Norway now bigger in the Barents

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Norway officially expanded its territory in the Barents Sea this week, when its newly agreed offshore border with Russia took effect just over a year after a breakthrough in lengthy negotiations with the Russians was announced. Now a Russian researcher thinks Norway can tap into more oil and gas resources than it’s enjoyed in the entire North Sea.

Foreign Ministers Jonas Gahr Støre of Norway (left) and Sergei Lavrov of Russia met once again in Oslo earlier this year, to sign more papers ratifying their agreement on dividing up the Barents Sea. PHOTO: Utenriksdepartementet

Leonid Surgutsjov, a researcher at  the IRIS research institute in Stavanger, told the Moscow Times that the Norwegian portion of what previously was a “grey zone” in the Barents is probably twice as rich in resources than all of Norway’s oil and gas reserves in the North Sea.

Industry experts have also been optimistic about oil and gas potential in Norway’s new territorial waters. Despite ongoing environmental concerns and limitations, there’s great pressure to tap the potential, with many plans for exploration and development in the works.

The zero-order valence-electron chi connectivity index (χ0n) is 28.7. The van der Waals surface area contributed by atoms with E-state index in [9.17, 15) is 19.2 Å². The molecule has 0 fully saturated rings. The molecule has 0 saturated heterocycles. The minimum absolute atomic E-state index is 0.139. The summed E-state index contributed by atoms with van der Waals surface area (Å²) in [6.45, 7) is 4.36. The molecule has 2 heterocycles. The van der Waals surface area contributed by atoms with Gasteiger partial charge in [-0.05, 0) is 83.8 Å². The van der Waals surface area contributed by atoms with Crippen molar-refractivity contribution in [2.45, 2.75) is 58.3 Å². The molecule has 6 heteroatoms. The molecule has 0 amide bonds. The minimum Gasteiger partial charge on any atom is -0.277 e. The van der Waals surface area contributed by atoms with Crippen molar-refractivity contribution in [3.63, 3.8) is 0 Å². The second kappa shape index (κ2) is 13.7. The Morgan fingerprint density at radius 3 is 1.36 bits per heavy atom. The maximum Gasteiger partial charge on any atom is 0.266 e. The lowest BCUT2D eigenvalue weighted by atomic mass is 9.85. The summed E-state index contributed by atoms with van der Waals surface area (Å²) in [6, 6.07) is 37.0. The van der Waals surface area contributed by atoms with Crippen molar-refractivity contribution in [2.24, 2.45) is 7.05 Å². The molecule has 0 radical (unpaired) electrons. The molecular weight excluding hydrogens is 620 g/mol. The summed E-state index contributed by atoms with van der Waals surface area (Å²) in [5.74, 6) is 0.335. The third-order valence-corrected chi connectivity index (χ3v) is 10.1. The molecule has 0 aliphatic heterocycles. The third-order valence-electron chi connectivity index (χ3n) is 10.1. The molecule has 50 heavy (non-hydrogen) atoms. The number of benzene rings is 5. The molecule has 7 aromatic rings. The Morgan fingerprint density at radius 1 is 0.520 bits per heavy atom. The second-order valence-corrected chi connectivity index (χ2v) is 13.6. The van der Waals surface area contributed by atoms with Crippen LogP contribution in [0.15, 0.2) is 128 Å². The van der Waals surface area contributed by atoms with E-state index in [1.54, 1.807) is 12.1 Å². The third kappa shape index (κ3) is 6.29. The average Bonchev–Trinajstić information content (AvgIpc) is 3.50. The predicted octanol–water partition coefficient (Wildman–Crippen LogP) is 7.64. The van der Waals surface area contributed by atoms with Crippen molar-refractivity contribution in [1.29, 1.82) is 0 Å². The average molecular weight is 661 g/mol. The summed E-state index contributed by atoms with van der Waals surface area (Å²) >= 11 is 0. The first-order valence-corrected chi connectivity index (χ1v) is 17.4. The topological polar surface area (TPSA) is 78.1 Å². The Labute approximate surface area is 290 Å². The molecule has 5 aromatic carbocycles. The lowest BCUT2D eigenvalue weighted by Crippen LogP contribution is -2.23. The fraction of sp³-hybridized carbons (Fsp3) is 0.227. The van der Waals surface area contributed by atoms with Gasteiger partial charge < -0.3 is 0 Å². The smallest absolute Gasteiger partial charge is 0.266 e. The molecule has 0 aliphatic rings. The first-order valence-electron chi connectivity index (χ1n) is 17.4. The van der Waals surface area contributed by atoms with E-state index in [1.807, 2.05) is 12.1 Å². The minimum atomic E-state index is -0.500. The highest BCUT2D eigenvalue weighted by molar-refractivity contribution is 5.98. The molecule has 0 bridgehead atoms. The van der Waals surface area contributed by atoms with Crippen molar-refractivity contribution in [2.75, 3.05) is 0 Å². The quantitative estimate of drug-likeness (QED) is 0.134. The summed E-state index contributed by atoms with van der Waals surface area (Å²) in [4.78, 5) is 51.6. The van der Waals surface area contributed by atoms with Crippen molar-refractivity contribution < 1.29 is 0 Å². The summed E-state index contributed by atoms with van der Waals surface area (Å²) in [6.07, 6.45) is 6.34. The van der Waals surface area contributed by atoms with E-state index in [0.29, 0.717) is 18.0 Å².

The so-called “grey zone agreement” that applied to the area for years ended on Thursday when the new historic agreement on the so-called delelinjen (dividing line) agreement between Norway and Russia took effect. It opens up for oil and gas exploration in another 175,000 square kilometers of Arctic waters.

That means Norway’s already substantial oil and gas revenues can rise further, since both Russia and Norway can now proceed with oil and gas exploration in their respective areas of the Barents. Seismic examinations already have indicated large oil and gas reserves in the area.

Oil companies including Norway’s own Statoil are eager to get to work in the area, and mainland areas of northern Norway are eager as well, for the jobs and economic development that oil and gas operations can bring.

Environmental organizations are standing by, however, keen to put the brakes on operations in the sensitive Arctic area that could threaten the seas and contribute to climate change. Two of the parties forming Norway’s left-center government coalition remain highly skeptical over offshore drilling, while political debate likely will erupt in Parliament as well.

Views and News from Norway/Nina Berglund
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